Emergency rooms are intended for short-term care. Say a child comes in with a broken bone. She'll have it set, get a cast and some pain meds, and be sent on her way with an appointment for follow-up care.
At the University of Vermont Medical Center’s emergency room, most children average less than four hours in the ER before they are sent home or admitted for specialized care.
But for children suffering from mental health emergencies, the ER is more like a windowless purgatory. It’s a secure place to wait for a bed to open up someplace else — often 150 miles away, in Brattleboro.
Last year, about 73 children in severe psychiatric distress spent an average of three and a half days waiting for care in the University of Vermont Medical Center’s ER. Some spent much longer. They received minimal medical attention while they were there.
There are 11 full-time child psychiatrists working on the hospital's campus — they treat outpatients, conduct research, and teach medical students. They rarely interact with the children waiting for care in the ER.
Pediatricians in the community say UVM Medical Center can and should do more to meet the needs of the children who spend days inside the ER.
Meanwhile, about a dozen involuntarily detained patients — including children — have filed motions over the last year, arguing it’s unconstitutional to make them wait in the ER without treatment.
Steven Hale of Essex Pediatrics said one of his patients recently spent eight days waiting in the ER for an inpatient psychiatric bed.
While a general psychiatrist did see the girl each day, she did not receive a treatment plan, according to Hale. “I asked mom,” said Hale, “she said they’d just come by and look at her, and that was pretty much it. There was no assessment. No plan.”
After waiting eight days for treatment, Hale said, a psychiatrist at the Medical Center changed the child’s status and released her home with no plan for additional care.
“This is the longest I’ve had,” Hale said, “and we kind of came out worse than we started.”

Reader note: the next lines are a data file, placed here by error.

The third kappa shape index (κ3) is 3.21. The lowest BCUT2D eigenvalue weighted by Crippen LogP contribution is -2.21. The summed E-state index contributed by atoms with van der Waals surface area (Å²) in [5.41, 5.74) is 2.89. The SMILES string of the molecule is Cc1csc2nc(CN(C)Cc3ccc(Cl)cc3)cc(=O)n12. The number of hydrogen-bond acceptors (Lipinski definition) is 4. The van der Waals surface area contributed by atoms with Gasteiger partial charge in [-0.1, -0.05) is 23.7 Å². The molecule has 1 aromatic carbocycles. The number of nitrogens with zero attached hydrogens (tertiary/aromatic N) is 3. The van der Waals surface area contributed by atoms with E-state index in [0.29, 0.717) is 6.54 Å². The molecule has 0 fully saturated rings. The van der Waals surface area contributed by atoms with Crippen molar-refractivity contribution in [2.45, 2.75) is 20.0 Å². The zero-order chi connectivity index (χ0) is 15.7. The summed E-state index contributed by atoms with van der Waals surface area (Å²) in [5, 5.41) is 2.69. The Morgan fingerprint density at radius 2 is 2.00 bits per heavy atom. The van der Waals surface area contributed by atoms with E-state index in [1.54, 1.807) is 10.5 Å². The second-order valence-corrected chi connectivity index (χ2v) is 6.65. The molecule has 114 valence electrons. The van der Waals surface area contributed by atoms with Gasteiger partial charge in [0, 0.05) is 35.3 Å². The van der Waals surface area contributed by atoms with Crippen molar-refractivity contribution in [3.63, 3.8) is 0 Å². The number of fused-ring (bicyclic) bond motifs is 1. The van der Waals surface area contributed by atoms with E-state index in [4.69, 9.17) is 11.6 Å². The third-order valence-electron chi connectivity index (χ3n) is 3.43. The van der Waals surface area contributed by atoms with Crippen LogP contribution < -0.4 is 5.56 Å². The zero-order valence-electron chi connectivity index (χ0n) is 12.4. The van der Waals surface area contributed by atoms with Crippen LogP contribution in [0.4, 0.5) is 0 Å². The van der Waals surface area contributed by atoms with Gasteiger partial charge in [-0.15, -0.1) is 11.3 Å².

The responses VPR received from hospital officials did not correspond neatly with the stories we heard from doctors and parents. While officials acknowledged patients’ care did not meet parents’ expectations, they did not believe children were going days without seeing a doctor trained in psychiatry — or that patients were leaving without a plan for care.
“The psychiatrists do provide evaluations twice a day, where they engage with the patients and the families,” said Chief Medical Officer Isabelle Desjardins. Bob Pierattini, chief of the Medical Center’s Psychiatry Department, said a team of nursing staff, mental health technicians and psychiatrists work together to “make a treatment plan for every person that we see.”
When presented with anecdotes to the contrary, Pierattini said “If that is the case I would want to know the specifics and I would review it. I mean our expectation is that everybody’s seen everyday.”
Elizabeth Hunt, a South Burlington pediatrician, said that is not the case. “Personally, the last few patients I’ve had haven’t seen psych in the hospital,” said Hunt, referring to both child and adult psychiatrists, “they haven’t seen them at all."
Hunt recently convened a task force to evaluate access to child psychiatrists.
While the hospital acknowledged evaluations by child psychiatrists in the ER are very infrequent, local pediatricians said their patients' access to general psychiatrists were also inconsistent.
Over six months at the end of 2017 and beginning of 2018, a thirteen-year-old named Emily made six visits to the University of Vermont Medical Center ER, often for three or four days at a time. Over the 17 days she was there, she was seen by a general psychiatrist briefly, five times, according to Emily's mother and family doctor who reviewed her chart.
VPR is using the first names of children and family members to protect patients’ identities.
Aside from those brief evaluations, Emily’s mom Jennifer said the only interactions Emily had with hospital staff were with a nurse who fetched her food and DVDs.
Jennifer isn’t the only parent who said the hospital has failed. Another mother named Maggie has a similar story. Maggie would seem to be in a position to know — she works at the hospital, as a family doctor.